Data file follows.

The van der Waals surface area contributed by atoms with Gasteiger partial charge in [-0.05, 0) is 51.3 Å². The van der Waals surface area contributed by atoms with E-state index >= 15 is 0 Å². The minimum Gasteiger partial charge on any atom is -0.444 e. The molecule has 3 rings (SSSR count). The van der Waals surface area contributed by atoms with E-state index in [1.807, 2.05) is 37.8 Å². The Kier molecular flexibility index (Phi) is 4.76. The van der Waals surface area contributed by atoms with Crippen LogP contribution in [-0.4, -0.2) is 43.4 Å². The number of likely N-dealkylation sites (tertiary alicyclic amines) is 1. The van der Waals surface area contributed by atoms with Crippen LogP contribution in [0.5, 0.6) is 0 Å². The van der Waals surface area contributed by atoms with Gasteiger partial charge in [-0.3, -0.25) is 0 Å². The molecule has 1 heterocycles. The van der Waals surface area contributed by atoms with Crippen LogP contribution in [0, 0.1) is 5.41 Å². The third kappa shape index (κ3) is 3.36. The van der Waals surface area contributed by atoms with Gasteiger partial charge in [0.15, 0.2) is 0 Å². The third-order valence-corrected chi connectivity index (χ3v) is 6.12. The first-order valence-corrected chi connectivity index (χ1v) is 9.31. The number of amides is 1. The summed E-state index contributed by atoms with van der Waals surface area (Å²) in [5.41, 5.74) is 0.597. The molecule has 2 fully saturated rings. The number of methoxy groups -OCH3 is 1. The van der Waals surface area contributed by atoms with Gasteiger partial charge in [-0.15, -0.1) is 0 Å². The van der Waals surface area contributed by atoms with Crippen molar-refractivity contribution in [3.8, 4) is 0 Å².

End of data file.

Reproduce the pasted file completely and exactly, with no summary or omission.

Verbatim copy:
The van der Waals surface area contributed by atoms with Gasteiger partial charge in [-0.05, 0) is 51.3 Å². The van der Waals surface area contributed by atoms with E-state index >= 15 is 0 Å². The minimum Gasteiger partial charge on any atom is -0.444 e. The molecule has 3 rings (SSSR count). The van der Waals surface area contributed by atoms with E-state index in [1.807, 2.05) is 37.8 Å². The Kier molecular flexibility index (Phi) is 4.76. The van der Waals surface area contributed by atoms with Crippen LogP contribution in [-0.4, -0.2) is 43.4 Å². The number of likely N-dealkylation sites (tertiary alicyclic amines) is 1. The van der Waals surface area contributed by atoms with Crippen LogP contribution in [0.5, 0.6) is 0 Å². The van der Waals surface area contributed by atoms with Gasteiger partial charge in [-0.3, -0.25) is 0 Å². The molecule has 1 heterocycles. The van der Waals surface area contributed by atoms with Crippen LogP contribution in [0, 0.1) is 5.41 Å². The third kappa shape index (κ3) is 3.36. The van der Waals surface area contributed by atoms with Gasteiger partial charge in [0.15, 0.2) is 0 Å². The third-order valence-corrected chi connectivity index (χ3v) is 6.12. The first-order valence-corrected chi connectivity index (χ1v) is 9.31. The number of amides is 1. The summed E-state index contributed by atoms with van der Waals surface area (Å²) in [5.41, 5.74) is 0.597. The molecule has 2 fully saturated rings. The number of methoxy groups -OCH3 is 1. The van der Waals surface area contributed by atoms with Gasteiger partial charge in [-0.15, -0.1) is 0 Å². The van der Waals surface area contributed by atoms with Crippen molar-refractivity contribution in [3.8, 4) is 0 Å².